At the shrine’s lawn, one can see an example of an iconic bahay kubo. In the middle of the lawn are bronze statues of young Rizal and Tagpi, his dog, created by Dudley Diaz in commemoration of the centennial celebration of Rizal’s death. This is also where the remains of Rizal’s parents, Teodora and Francisco, are buried.
As a millennial trying to reconnect with our National Hero, the tour gave me a chance to discover what made Dr. Jose Rizal who he was. We came across to the colossal tree again as the tour finished. I entered the gates full of questions and now they were answered. His verses, words, and hardship were seeds that bore the fruit that everyone is now enjoying: Independence.
The first monument in Daet
By Estan Cabigas
The Jose Rizal monument in Daet is the country’s first which was erected in honor of our national hero.
It is quite far from the known haunts of Dr. Jose Rizal hero but I hopped on a bus bound for Daet in Camarines Norte to visit this monument because of its significance.
The monument was built in 1898, two years after Rizal’s death. Today, the people of the province take much pride in this historic achievement that the shrine is part of the Camarines Norte seal.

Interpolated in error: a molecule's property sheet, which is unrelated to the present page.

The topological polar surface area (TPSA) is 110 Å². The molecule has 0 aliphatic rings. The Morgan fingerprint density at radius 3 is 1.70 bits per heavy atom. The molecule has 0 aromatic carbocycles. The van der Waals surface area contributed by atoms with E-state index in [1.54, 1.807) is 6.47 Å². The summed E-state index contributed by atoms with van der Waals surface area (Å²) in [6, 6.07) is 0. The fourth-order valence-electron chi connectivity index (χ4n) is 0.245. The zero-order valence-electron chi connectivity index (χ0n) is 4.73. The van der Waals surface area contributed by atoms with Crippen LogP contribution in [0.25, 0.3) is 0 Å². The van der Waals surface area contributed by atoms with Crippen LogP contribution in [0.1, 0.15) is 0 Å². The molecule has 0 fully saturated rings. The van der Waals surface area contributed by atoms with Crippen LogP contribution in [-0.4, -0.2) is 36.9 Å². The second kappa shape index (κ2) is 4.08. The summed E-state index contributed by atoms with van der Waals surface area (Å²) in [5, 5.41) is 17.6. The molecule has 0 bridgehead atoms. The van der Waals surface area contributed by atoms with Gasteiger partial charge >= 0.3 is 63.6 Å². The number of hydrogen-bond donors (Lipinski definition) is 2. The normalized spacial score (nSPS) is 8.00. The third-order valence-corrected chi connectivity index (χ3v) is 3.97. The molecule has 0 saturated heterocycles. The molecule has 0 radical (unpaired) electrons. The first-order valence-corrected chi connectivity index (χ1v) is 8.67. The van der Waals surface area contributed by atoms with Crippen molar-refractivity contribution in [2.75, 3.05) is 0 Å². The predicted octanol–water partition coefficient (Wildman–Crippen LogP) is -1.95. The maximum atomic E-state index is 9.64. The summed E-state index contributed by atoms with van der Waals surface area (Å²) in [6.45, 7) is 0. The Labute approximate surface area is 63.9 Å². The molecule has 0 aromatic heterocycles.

When I did the Rizal@150 heritage trail back in 2011, the Daet Monument is part of the important sites to visit. According to Atty. Vivencio F. Abano, the site of the historic monument was where the April 1898 revolt of the people against Spanish rule started in the province.
The three sided monument is made from coral stones that came from the demolished carcel (jail) where many native revolutionaries were imprisoned, tortured, and killed.
The inscriptions, found at each side, bear Rizal’s works: El Filibusterismo, Noli Me Tangere and his translation and annotation, with a patriotic fervor, of Antonio de Morga’s Sucesos de las Islas Filipinas.
The monument, as indicated in the historical marker, was unveiled on Dec. 30, 1898 which was built with voluntary contributions from the people of Camarines Norte led by Lt. Col. Ildefonso Alegre and Lt. Col. Antonio Sanz of the Revolutionary Army.
The former Daet Municipal Hall, now the Daet Heritage Center, is just across the street from the first Jose Rizal Monument.
To reach the First Rizal Monument, just take a tricycle and tell the driver to bring you to the site which is located at the intersection of Magallanes cor. Justo Lukban St.
Stopover in Cebu
Not too many Filipinos know it but Dr. Jose Rizal visited Cebu overnight during his sentimental journey, his last, from his four-year exile in Dapitan to Manila in 1896.